With cold and flu season in full swing, it’s critical to keep your immune system strong. Flu season usually spikes in January and February and can last until May. Keep your family safe over the coming months by practicing these healthy habits to prevent the spread of germs and reduce the risk of infections.

1. Know the difference between a cold and the flu

The common cold and the flu share many symptoms, so it can be difficult to spot the difference based on symptoms alone. The key difference between the two is the severity of symptoms. Cold symptoms are mild, and the onset is gradual, while flu symptoms hit quickly and intensely. Flu symptoms include:

  • Body aches
  • Chills
  • Cough
  • Fatigue
  • Fever
  • Headaches
  • Runny or stuffy nose
  • Sore throat

If you’re feeling ill, see your doctor for a flu test as soon as possible. Your doctor can give you a prescription for antiviral medicine that can help you recover more quickly. And if you’re feeling under the weather, please stay home. Don’t go to work, school or run errands. Of course, if you have the flu, you probably won’t feel like going anywhere anyway.

2. Get a flu shot

The single best way to protect yourself from the flu is by getting a flu shot every year to protect yourself from the influenza strains believed the be the most common during an upcoming flu season.

Still, even if you do get a flu shot, there’s a chance you could get sick. That’s why it’s critical to keep healthy habits top of mind all flu season long.

3. Wash your hands

One of the easiest and most effective ways to prevent the flu is by keeping your hands clean. In fact, washing your hands can lower the risk of respiratory infection by 16%, so wash your hands often and encourage others to do the same.

Wash your hands before eating or preparing food, after using the bathroom, after blowing your nose, coughing or sneezing, and after coming in contact with a sick person. To properly wash your hands:

  1. Wet your hands with clean, running water. It can be hot or cold.
  2. Apply soap and work it into a lather, paying extra attention to the backs of your hands, between your fingers and under your fingernails.
  3. Scrub for at least 20 seconds—about the same length of time as singing “Happy Birthday” twice.
  4. Rinse your hands under clean, running water, and dry them using a clean towel or let them air dry.

The Centers for Disease Control and Prevention (CDC) recommends washing your hands with clean, running water, but if you’re not near a sink, an alcohol-based hand sanitizer that contains at least 60% alcohol will do.

4. Cover your cough

Cough or sneeze into a tissue or in the crook of your arm and wash your hands immediately rather than coughing or sneezing into your hand. This prevents germs from becoming airborne and keeps them off of your hands.

5. Keep your hands out of your mouth

Whether you’re biting your nails or eating out of a bag of potato chips, your hands come in contact with your mouth—and your eyes and nose—a lot more than you may realize. Your eyes, nose and mouth are all portals for germs to spread to your mucous membrane, where they could develop into a cold or the flu.

6. Disinfect objects and surfaces

Think of all the things you come in contact with on a daily basis: phones, doorknobs, TV remotes, keyboards, coffee pot handles, bathroom fixtures, elevator buttons, ATMs, railings, toys, grocery carts, gym equipment—the list goes on. According to the CDC, the flu virus can live on some surfaces for up to 48 hours.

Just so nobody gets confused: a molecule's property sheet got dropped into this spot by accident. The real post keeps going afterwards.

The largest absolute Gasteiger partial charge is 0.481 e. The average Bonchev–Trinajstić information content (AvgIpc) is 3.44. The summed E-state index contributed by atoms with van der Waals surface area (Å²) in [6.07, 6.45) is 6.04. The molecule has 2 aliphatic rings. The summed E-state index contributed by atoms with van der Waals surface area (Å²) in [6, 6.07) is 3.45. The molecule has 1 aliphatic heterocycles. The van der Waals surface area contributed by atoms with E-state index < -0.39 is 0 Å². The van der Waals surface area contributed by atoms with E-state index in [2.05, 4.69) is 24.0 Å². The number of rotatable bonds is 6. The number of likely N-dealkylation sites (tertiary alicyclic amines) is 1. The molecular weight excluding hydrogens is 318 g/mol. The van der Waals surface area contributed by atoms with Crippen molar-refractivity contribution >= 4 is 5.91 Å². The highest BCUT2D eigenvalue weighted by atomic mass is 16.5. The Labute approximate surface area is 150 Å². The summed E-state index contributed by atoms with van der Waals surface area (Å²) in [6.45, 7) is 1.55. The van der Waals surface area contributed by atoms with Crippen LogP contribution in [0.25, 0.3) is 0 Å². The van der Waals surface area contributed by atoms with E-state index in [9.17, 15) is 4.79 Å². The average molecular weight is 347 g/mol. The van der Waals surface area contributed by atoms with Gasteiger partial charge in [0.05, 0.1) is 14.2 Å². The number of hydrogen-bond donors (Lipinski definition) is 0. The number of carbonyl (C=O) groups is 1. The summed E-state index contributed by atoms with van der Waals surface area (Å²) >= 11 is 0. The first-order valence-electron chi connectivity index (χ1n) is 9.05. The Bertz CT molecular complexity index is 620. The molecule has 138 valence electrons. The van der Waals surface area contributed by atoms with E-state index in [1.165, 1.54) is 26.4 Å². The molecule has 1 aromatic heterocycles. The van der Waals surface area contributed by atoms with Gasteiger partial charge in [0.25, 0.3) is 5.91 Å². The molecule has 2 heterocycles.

When was the last time you disinfected your steering wheel or wiped down your desk at work? Make a habit of regularly cleaning frequently used objects and surfaces with a virus-killing disinfectant, especially during cold and flu season. Look for cleaning products that contain:

  • Alcohol
  • Chlorine
  • Detergents (soap)
  • Hydrogen peroxide
  • Iodophors (iodine-based antiseptics)

7. Stay away from sick people

Don’t spend time around sick people unless you have to, and be cautious of the visitors you allow into your home. Young children, pregnant women and adults over the age of 65 are most susceptible to getting the flu and more likely to experience complications from the flu.

8. Keep your immune system strong

There is no quick fix to stop a cold in its tracks. No amount of oranges or vitamin C powder packets can stave off symptoms the moment you feel a tingle in your nose or a tickle in your throat. Your immune system is stronger when healthy habits are a part of your lifestyle, so be sure to prioritize sleep, hydration, exercise and eating well year-round.

What to Do If You Get the Flu

The CDC recommends that people, especially those at a higher risk for complications, seek antiviral treatment from a doctor as soon as possible. Antivirals are most beneficial if treatment begins within two days of the onset of symptoms.

Most healthy people who get the flu will recover within seven to 10 days, and the most intense symptoms subside after four days. Be sure to get lots of rest, drink plenty of fluids and take medication as instructed by your doctor.

Keeping your family healthy this cold and flu season starts with you, so be sure to get vaccinated, wash your hands and, as always, contact your doctor if you think you or someone you care about may have flu symptoms.

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*The information provided in this blog is designed to give helpful advice on the topic discussed. It is not intended to provide legal or any other type of advice and is not meant to be a thorough discussion of every issue that a person should consider or may encounter. Personal Express Insurance is a brand utilized by the following insurance underwriting companies: Integon National Insurance Company and National General Premier Insurance Company. All policies will be underwritten by these two underwriting companies.

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